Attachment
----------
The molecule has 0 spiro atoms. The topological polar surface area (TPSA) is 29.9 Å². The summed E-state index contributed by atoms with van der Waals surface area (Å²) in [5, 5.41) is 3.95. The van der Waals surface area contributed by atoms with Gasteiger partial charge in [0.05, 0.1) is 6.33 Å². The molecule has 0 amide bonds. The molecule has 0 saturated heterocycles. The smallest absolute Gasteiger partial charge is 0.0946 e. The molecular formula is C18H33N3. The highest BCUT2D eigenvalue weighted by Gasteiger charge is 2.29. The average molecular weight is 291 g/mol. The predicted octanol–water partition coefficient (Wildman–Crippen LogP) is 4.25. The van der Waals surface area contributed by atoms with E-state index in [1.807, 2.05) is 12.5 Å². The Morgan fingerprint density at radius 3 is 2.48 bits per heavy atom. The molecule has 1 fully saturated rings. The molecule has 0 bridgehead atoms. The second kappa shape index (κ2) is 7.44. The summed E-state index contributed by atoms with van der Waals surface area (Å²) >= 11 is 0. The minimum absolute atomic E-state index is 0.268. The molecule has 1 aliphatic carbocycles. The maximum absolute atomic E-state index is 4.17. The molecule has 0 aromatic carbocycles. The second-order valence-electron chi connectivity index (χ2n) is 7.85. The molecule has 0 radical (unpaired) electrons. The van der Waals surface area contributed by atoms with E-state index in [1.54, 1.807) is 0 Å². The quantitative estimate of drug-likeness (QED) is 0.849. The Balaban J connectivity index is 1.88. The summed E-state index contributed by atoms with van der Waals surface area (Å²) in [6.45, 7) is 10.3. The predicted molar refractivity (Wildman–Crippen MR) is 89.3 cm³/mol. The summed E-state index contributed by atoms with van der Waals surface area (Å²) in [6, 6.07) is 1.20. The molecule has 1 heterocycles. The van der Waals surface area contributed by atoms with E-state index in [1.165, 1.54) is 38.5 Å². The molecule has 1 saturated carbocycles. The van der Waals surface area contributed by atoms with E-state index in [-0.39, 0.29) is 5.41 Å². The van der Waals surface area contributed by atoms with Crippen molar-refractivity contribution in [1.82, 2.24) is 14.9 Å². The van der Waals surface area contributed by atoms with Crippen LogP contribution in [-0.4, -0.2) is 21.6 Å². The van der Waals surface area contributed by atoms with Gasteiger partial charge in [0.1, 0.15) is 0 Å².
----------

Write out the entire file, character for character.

The molecule has 0 spiro atoms. The topological polar surface area (TPSA) is 29.9 Å². The summed E-state index contributed by atoms with van der Waals surface area (Å²) in [5, 5.41) is 3.95. The van der Waals surface area contributed by atoms with Gasteiger partial charge in [0.05, 0.1) is 6.33 Å². The molecule has 0 amide bonds. The molecule has 0 saturated heterocycles. The smallest absolute Gasteiger partial charge is 0.0946 e. The molecular formula is C18H33N3. The highest BCUT2D eigenvalue weighted by Gasteiger charge is 2.29. The average molecular weight is 291 g/mol. The predicted octanol–water partition coefficient (Wildman–Crippen LogP) is 4.25. The van der Waals surface area contributed by atoms with E-state index in [1.807, 2.05) is 12.5 Å². The Morgan fingerprint density at radius 3 is 2.48 bits per heavy atom. The molecule has 1 fully saturated rings. The molecule has 0 bridgehead atoms. The second kappa shape index (κ2) is 7.44. The summed E-state index contributed by atoms with van der Waals surface area (Å²) >= 11 is 0. The minimum absolute atomic E-state index is 0.268. The molecule has 1 aliphatic carbocycles. The maximum absolute atomic E-state index is 4.17. The molecule has 0 aromatic carbocycles. The second-order valence-electron chi connectivity index (χ2n) is 7.85. The molecule has 0 radical (unpaired) electrons. The van der Waals surface area contributed by atoms with E-state index in [1.54, 1.807) is 0 Å². The quantitative estimate of drug-likeness (QED) is 0.849. The Balaban J connectivity index is 1.88. The summed E-state index contributed by atoms with van der Waals surface area (Å²) in [6.45, 7) is 10.3. The predicted molar refractivity (Wildman–Crippen MR) is 89.3 cm³/mol. The summed E-state index contributed by atoms with van der Waals surface area (Å²) in [6, 6.07) is 1.20. The molecule has 1 heterocycles. The van der Waals surface area contributed by atoms with E-state index in [1.165, 1.54) is 38.5 Å². The molecule has 1 saturated carbocycles. The van der Waals surface area contributed by atoms with E-state index in [-0.39, 0.29) is 5.41 Å². The van der Waals surface area contributed by atoms with Crippen molar-refractivity contribution in [1.82, 2.24) is 14.9 Å². The van der Waals surface area contributed by atoms with Crippen LogP contribution in [-0.4, -0.2) is 21.6 Å². The van der Waals surface area contributed by atoms with Gasteiger partial charge in [0.1, 0.15) is 0 Å².